Having grown up on radio, I have a natural affinity for this stuff and have enjoyed rediscovering early "Gunsmoke" episodes (which I found for free somewhere on the net) with William Conrad as Matt Dillon. Thanks for the link to otrcat.

Some Horses is a wonderful collection of essays. I learned a lot about cutting horses from that book. The piece about taking horses in a trailer from southern California back to Montana had me laughing. McGuane's novels are so off the wall by comparison with this material; I like it much better.

His scripts for Rancho Deluxe and Tom Horn were also great. (Sorry, you got me going here on a favorite topic.)

David Cranmer said...

TOM HORN, though far from perfect, is a film I liked. Didn't realize McGuane did the screenplay until now and that fact is making me wanna take another look soon.

Dave King said...

It's easy to get a surfeit of T.V. - at least, I find it so.

Tom said...

If you enjoy John Dehner in HAVE GUN, WILL TRAVEL, you should also give FRONTIER GENTLEMAN a try. Dehner plays J.B. Kendle, and he writes newspapers articles from his travels/adventures account giving an Englishman's view of the Old West.

Part of the opening runs: "As a reporter for the London Times, he writes his colorful and unusual accounts. But as a man with a gun, he lives and becomes a part of the violent years in the new territories."

Same high production level as other CBS westerns and great scripts. An Anthony Ellis production, and many of the supporting cast (such as Harry Bartell) you would recognize as regulars on HAVE GUN GUNSMOKE (both the TV and radio versions) and other shows. It's a shame FRONTIER GENTLEMAN only ran for one season (1958) with 39 episodes.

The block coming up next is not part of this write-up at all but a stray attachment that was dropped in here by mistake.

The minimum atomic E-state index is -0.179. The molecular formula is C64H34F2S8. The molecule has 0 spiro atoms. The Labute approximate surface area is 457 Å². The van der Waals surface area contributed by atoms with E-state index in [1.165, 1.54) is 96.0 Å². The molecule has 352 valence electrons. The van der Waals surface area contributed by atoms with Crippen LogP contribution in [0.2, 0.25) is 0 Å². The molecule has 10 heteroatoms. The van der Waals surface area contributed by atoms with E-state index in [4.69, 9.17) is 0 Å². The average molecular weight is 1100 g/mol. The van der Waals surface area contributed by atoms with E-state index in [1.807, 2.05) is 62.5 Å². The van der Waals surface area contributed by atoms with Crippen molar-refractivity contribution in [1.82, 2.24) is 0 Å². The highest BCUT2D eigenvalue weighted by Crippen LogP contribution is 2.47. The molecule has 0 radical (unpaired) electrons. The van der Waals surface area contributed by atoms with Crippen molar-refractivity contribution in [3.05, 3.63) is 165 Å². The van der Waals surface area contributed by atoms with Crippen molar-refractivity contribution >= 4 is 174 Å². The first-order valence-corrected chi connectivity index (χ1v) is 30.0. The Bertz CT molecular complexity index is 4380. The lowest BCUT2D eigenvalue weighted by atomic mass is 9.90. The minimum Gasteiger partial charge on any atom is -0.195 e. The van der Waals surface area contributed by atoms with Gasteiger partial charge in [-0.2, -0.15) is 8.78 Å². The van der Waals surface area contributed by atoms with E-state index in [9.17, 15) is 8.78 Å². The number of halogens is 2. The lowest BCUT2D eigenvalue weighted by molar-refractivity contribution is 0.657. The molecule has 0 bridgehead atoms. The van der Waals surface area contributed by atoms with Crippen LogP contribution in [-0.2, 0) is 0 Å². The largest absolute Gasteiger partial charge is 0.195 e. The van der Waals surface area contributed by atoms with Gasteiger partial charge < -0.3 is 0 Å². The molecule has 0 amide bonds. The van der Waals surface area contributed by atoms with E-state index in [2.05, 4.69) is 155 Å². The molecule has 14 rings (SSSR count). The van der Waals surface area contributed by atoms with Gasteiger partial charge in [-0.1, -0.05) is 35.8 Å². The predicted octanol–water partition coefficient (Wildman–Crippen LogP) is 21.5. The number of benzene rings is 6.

The photo of John Dehner with your post David, I believe is actually a publicity still from FRONTIER GENTLEMAN.

Tom Roberts
Black Dog Books

Charles Gramlich said...

I have heard only a very few of these old shows, though I know Gunsmoke when on for a long time in that format. I'm kind of tired of TV too, but that's been for awhile.

David Cranmer said...

Dave, The medium is dried up. Some fine cable shows and a sprinkle of talent here and there on the networks but mostly kaput.

Tom, A reporter for the London Times in the Old West is a unique plot. I have heard select episodes of FRONTIER GENTLEMAN and enjoyed them.

Charles, We should learn from the Brits (limiting the number of episodes) and not run shows into the ground. I mean six years of LOST?! Good gawd. That could have been a masterpiece if condensed into three well plotted years.

Geoff said...

Just what I need on the drive to work.

Randy Johnson said...

I haven't ried this one. I have OTRCAT's Gunsmoke and Marlowe series.

Tom said...

David, LOST condensed in to three well-plotted years?

Sounds like this 1960's show I used to watch about seven castaways on a tropic island.

Just sit right back and you'll here a tale . . .

Tom Roberts
Black Dog Books

David Cranmer said...

Geoff, Glad to help.

Randy, I just listened to episode one of Gunsmoke with the decidedly hardboiled style and the character named Mark Dillon. Very different.

Tom, Ha. Yeah, that probably would be asking alot. But we sure know how to ruin a good thing in the US don't we?

Clare2e said...

I'm going to try that radio series. I love radio, and I love the difference in perspective that comes from stepping out of time.

BTW, I thought it was just me, but I tried those 3 series, too, each a couple of times, and just nope for whatever reason. They're not bad, but I wasn't captured, well, except by Bruce Campbell, who I love in every incarnation!

Barbara Martin said...

David, I can just imagine I've had experiences with horses just like those in the book SOME HORSES. Trailering horses long distances can be a real experience, especially if those inside decide they want to follow you out the side door meant for humans only. Maybe I ought to do a post.

David Cranmer said...

Barbara, I would enjoy reading your adventures on this topic. And, now, I will be looking forward to them.